The schooner, plunging and rearing, bows-on to the seas, was threatening to fall off with the wind in foresail and jumbo.
When she had struck first, it had been bows-on, so that the stern had hitherto been lowest.
There was a lull, the two vessels facing each other bows-on like a couple of fierce dogs about to fight.
It enabled a torpedo to be discharged broadside, this obviating the necessity of keeping the submarine "bows-on" to her prey.
Old English bugan "to bend, to bow down, to bend the body in condescension," also "to turn back" (class II strong verb; past tense beag, past participle bogen), from Proto-Germanic *bugon (cf. Dutch buigen, Middle Low German bugen, Old High German biogan, German biegen, Gothic biugan "to bend," Old Norse boginn "bent"), from *beugen, from PIE root *bheug- (3) "to bend," with derivatives referring to bent, pliable, or curved objects (cf. Sanskrit bhujati "bends, thrusts aside;" Old High German boug, Old English beag "a ring"). The noun in this sense is first recorded 1650s. Related: Bowed; bowing. Bow out "withdraw" is from 1942.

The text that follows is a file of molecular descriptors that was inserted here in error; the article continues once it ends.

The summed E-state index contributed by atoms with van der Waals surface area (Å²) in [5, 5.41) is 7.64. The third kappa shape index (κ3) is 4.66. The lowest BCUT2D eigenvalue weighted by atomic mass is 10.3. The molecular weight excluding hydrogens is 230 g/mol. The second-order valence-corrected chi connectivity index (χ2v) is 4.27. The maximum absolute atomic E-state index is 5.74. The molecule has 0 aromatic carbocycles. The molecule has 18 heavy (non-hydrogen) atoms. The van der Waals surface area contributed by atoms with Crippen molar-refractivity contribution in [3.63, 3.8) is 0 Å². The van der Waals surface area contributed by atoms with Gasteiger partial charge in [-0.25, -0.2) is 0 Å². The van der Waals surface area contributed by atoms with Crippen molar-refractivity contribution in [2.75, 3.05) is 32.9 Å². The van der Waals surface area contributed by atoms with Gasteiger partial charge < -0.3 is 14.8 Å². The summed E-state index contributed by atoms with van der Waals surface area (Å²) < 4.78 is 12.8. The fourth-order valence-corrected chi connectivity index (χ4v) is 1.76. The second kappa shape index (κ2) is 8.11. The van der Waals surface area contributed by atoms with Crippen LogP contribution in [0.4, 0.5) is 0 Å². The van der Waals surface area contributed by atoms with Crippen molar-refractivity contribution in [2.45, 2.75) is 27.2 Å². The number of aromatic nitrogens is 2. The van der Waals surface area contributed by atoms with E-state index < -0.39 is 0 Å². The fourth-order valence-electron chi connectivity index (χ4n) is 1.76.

weapon for shooting arrows, Old English boga "archery bow, arch, rainbow," from Proto-Germanic *bugon (cf. Old Norse bogi, Old Frisian boga, Dutch boog, German Bogen "bow;" see bow (v.)). The sense of "a looped knot" is from 1540s. The musician's bow (1570s) formerly was curved like the archer's. Bowlegged is attested from 1550s.
"front of a ship," mid-14c., from Old Norse bogr or Middle Dutch boech "bow of a ship," literally "shoulder (of an animal)," the connecting notion being "the shoulders of the ship." See bough.
The bow was in use in early times both in war and in the chase (Gen. 21:20; 27:3; 48:22). The tribe of Benjamin were famous for the use of the bow (1 Chr. 8:40; 12:2; 2 Chr. 14:8; 17:17); so also were the Elamites (Isa. 22:6) and the Lydians (Jer. 46:9). The Hebrew word commonly used for bow means properly to tread (1 Chr. 5:18; 8:40), and hence it is concluded that the foot was employed in bending the bow. Bows of steel (correctly "copper") are mentioned (2 Sam. 22:35; Ps. 18:34). The arrows were carried in a quiver (Gen. 27:3; Isa. 22:6; 49:2; Ps. 127:5). They were apparently sometimes shot with some burning material attached to them (Ps. 120:4). The bow is a symbol of victory (Ps. 7:12). It denotes also falsehood, deceit (Ps. 64:3, 4; Hos. 7:16; Jer. 9:3). "The use of the bow" in 2 Sam. 1:18 (A.V.) ought to be "the song of the bow," as in the Revised Version.